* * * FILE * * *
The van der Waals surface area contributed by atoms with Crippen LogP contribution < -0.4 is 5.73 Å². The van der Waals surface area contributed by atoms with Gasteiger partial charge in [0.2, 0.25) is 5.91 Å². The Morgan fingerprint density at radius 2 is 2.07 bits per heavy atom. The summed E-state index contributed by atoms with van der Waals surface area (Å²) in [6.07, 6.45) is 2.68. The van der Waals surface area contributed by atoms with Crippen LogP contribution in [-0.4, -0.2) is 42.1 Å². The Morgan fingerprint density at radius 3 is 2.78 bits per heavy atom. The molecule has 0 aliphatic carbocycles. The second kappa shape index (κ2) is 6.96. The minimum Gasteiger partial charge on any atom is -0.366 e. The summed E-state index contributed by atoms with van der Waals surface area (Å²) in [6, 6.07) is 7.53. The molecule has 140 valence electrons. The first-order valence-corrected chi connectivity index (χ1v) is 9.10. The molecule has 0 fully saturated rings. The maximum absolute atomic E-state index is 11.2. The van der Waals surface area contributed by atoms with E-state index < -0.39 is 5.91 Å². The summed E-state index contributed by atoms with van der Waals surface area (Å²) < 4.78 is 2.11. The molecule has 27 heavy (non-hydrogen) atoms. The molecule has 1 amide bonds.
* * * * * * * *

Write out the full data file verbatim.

The van der Waals surface area contributed by atoms with Crippen LogP contribution < -0.4 is 5.73 Å². The van der Waals surface area contributed by atoms with Gasteiger partial charge in [0.2, 0.25) is 5.91 Å². The Morgan fingerprint density at radius 2 is 2.07 bits per heavy atom. The summed E-state index contributed by atoms with van der Waals surface area (Å²) in [6.07, 6.45) is 2.68. The van der Waals surface area contributed by atoms with Crippen LogP contribution in [-0.4, -0.2) is 42.1 Å². The Morgan fingerprint density at radius 3 is 2.78 bits per heavy atom. The molecule has 0 aliphatic carbocycles. The second kappa shape index (κ2) is 6.96. The minimum Gasteiger partial charge on any atom is -0.366 e. The summed E-state index contributed by atoms with van der Waals surface area (Å²) in [6, 6.07) is 7.53. The molecule has 140 valence electrons. The first-order valence-corrected chi connectivity index (χ1v) is 9.10. The molecule has 0 fully saturated rings. The maximum absolute atomic E-state index is 11.2. The van der Waals surface area contributed by atoms with E-state index < -0.39 is 5.91 Å². The summed E-state index contributed by atoms with van der Waals surface area (Å²) < 4.78 is 2.11. The molecule has 27 heavy (non-hydrogen) atoms. The molecule has 1 amide bonds.